Last year I discussed the illegal or questionable trends of online drugs and guns sales with an observation about the easy of purchasing both online. I specifically noted the number of gun sales online was increasing and doubted there would be any real legislative movement to curb or stop this as it was an election year. Well at least on the drug front there was some good needs. On October 4, 2012, Reuters reported the FDA, working with international regulatory and law enforcement agencies shutdown over 18,000 illegal pharmacy websites and seized 3.7 million doses of counterfeit medicines worth an estimated $10.5 million.” So there clearly is an enforcement action, at least regarding online illegal drug sales. What about guns? Well, unfortunately, one of the all too many mass murder cases (Colorado movie theater massacre) involved the suspected killer’s online purchase of over 6,000 rounds of ammunition. Seems like it should be a lot harder to purchase guns and drugs online than it is. We will see if next year I can report a new law or two on this disturbing trend.
Okay, what about online gambling, how were my predictions? Anyone up for a bet? Well, I was in a word, WRONG. There I said it. I was WRONG. I noted last year that states would, “rush ahead, without a lot of study on the possible negative effects of online gambling.” To date, only two states, Nevada and Delaware passed online gambling bills, with New Jersey posed to be the third state. In retrospect that is not a “rush”. We will see what happens in 2013.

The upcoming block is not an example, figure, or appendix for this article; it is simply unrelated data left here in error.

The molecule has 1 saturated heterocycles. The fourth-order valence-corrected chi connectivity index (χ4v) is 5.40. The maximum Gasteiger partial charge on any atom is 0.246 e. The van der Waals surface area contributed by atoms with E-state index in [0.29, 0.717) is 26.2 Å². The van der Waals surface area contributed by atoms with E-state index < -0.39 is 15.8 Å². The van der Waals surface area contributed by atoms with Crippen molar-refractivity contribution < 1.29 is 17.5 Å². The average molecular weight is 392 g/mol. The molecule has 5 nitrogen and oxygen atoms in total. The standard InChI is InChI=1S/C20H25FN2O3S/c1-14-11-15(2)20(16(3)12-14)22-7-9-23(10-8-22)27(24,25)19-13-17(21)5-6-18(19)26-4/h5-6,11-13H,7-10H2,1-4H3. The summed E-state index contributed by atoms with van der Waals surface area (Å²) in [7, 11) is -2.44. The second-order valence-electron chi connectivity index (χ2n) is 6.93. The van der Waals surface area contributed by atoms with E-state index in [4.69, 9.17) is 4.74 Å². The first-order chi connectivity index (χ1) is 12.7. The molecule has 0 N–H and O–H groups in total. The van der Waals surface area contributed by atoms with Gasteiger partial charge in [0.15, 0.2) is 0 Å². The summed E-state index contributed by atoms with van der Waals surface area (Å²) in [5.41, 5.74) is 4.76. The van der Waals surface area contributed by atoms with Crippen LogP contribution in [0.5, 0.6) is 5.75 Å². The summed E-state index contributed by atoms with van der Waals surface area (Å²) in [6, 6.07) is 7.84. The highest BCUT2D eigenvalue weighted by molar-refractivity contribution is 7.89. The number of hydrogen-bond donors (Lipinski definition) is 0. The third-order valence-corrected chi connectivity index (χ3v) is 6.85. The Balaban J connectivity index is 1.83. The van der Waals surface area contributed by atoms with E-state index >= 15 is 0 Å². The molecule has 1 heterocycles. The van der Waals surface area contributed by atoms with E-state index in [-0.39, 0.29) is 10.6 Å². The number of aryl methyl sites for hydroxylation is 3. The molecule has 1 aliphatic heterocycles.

What about the remainder of my 2012 predictions, such as sex offender Internet restrictions? How did I do on reading my cigar smoke in the future’s mist? What do I see in the future of my cigar cloud? Stay tuned and I will fill you in in my next post. Speaking of cigars, where is that one I just lit?
Mr. Bowker has over 27 years’ experience in law enforcement/corrections and is recognized as an expert in managing cyber-risk in offender populations. In addition to co-writing Investigating Internet Crimes, 1st Edition: An Introduction to Solving Crimes in Cyberspace, (Syngress, November 2013) he is also the author of The Cybercrime Handbook for Community Corrections: Managing Offender Risk in the 21st Century. In 2013, Mr. Bowker received the American Probation and Parole Association (APPA) Sam Houston State University Award for his writing contributions to promote awareness of cybercrime and tools for helping the community corrections field combat computer crime.